OK, I’ve got that off my chest for the year. Seriously, we had so many comments from kids and adults alike, that it makes the time and effort well worthwhile. And while I’ve promised myself not to buy anything else for next Halloween (one storage shed is almost full of just Halloween stuff), I’m sure I see something gory or scary next October, that I just can’t live without.

Only time will tell . . .

Written on November 5th, 2011 , On the Personal SIde, Photography Tags: , , , ,

It’s that time again. August is here (I can’t frikken believe it’s August already) and in a few days, my buddy Tom Green and I will once again be making the 12-hour voyage to the Near North of Ontario. It’s a great time to relax, decompress and abandon technology (OK, most technology) for an entire week. Our sons join us for this trip and they love it just as much. Read the rest of this entry »

I spent most of the recent Easter weekend up at my friend’s cottage, near Haliburton, Ontario. Going up north is one of my favorite ways to recharge my batteries. Very little technology and no classes to think about; just good times with good friends. Read the rest of this entry »

Written on April 27th, 2011 , On the Personal SIde, Photography

Sports - 1st prize image shot by Alex Ward

The images have been judged, the winning photos professionally printed thanks to Henry’s Canada, and just today, fellow photo instructor and professional photographer Joe Marranca and I framed the 12 final images.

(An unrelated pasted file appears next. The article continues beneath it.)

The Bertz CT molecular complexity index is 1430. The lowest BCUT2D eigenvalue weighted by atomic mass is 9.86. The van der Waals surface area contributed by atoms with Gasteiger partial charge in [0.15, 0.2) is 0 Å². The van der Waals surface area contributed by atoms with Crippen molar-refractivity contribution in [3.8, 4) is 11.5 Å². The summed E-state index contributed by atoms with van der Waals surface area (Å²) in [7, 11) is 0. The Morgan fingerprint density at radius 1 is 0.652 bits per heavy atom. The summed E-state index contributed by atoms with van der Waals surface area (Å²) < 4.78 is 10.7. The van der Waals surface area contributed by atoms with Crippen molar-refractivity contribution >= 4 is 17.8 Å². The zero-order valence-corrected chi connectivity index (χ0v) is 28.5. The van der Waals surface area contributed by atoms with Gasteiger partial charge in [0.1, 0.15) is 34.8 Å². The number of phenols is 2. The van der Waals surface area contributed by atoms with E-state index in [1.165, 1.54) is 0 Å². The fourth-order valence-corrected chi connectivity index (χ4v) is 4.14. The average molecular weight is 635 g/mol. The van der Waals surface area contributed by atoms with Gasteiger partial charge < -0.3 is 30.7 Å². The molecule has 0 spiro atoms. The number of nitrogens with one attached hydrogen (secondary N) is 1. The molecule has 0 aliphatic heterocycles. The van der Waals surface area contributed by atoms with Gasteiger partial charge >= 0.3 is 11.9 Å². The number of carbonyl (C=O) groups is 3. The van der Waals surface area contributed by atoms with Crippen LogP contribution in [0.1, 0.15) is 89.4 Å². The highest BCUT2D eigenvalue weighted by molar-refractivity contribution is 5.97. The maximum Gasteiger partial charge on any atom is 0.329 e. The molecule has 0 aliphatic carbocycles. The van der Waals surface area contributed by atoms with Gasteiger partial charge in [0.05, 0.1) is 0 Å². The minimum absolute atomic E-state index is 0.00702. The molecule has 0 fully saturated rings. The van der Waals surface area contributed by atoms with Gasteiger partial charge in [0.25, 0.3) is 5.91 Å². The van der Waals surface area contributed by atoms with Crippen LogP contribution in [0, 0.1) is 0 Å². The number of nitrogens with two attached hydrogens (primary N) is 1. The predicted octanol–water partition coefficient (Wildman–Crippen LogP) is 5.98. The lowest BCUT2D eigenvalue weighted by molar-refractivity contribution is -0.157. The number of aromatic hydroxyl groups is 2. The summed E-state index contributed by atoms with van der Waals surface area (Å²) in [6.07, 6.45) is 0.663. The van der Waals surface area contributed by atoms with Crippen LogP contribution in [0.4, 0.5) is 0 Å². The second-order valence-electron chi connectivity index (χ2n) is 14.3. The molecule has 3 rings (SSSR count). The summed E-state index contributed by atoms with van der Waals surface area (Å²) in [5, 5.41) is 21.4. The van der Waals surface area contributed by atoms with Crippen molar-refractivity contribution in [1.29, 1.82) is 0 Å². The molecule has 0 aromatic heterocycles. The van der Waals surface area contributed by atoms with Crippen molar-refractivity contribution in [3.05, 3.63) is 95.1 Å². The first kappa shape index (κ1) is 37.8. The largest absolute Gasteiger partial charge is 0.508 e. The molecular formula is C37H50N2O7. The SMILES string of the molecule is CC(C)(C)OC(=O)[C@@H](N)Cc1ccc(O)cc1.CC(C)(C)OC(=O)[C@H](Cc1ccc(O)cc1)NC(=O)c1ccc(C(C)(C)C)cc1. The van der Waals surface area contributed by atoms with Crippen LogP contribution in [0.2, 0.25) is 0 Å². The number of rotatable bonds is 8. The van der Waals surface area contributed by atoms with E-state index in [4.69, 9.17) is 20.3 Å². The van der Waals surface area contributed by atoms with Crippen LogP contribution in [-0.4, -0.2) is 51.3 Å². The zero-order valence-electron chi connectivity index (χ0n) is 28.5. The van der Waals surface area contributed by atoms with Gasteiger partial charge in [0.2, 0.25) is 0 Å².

Now all that’s left is to show off the amazing images captured by Centennial College’s School of Communications, Media and Design (SCMD) students in the 3-year, Fast Track and UTSC journalism programs. Very soon, the work will go on display in our very own Corridor Gallery here at the SCMD!

Read the rest of this entry »

I have owned this gem of a lens for some time now, the 18- 200mm Nikkor zoom.  It’s literally on my camera 90% of the time. But lately, I’ve been noticing some sharpness issues. The lens seems to work fine, but the final image quality of some recent photos weren’t up to par.  I thought maybe it was just the auto focus having issues with high key lighting, so I tried manual focus. That didn’t resolve the issue. So I tried varying the aperture. Still no improvement. I shot with and without VR (vibration reduction). Tripod. No tripod. Fast shutter speeds, wide angle vs telephoto. Still no luck.

So, finally, about two weeks ago I drove my favorite lens over to Nikon Canada’s service department in Mississauga. I was told they’d get back to me in about two weeks and sure enough, just shy of that time I received an automated email (nobody phones you anymore, it seems) with the damage report and the dent my pocket book will take to fix things.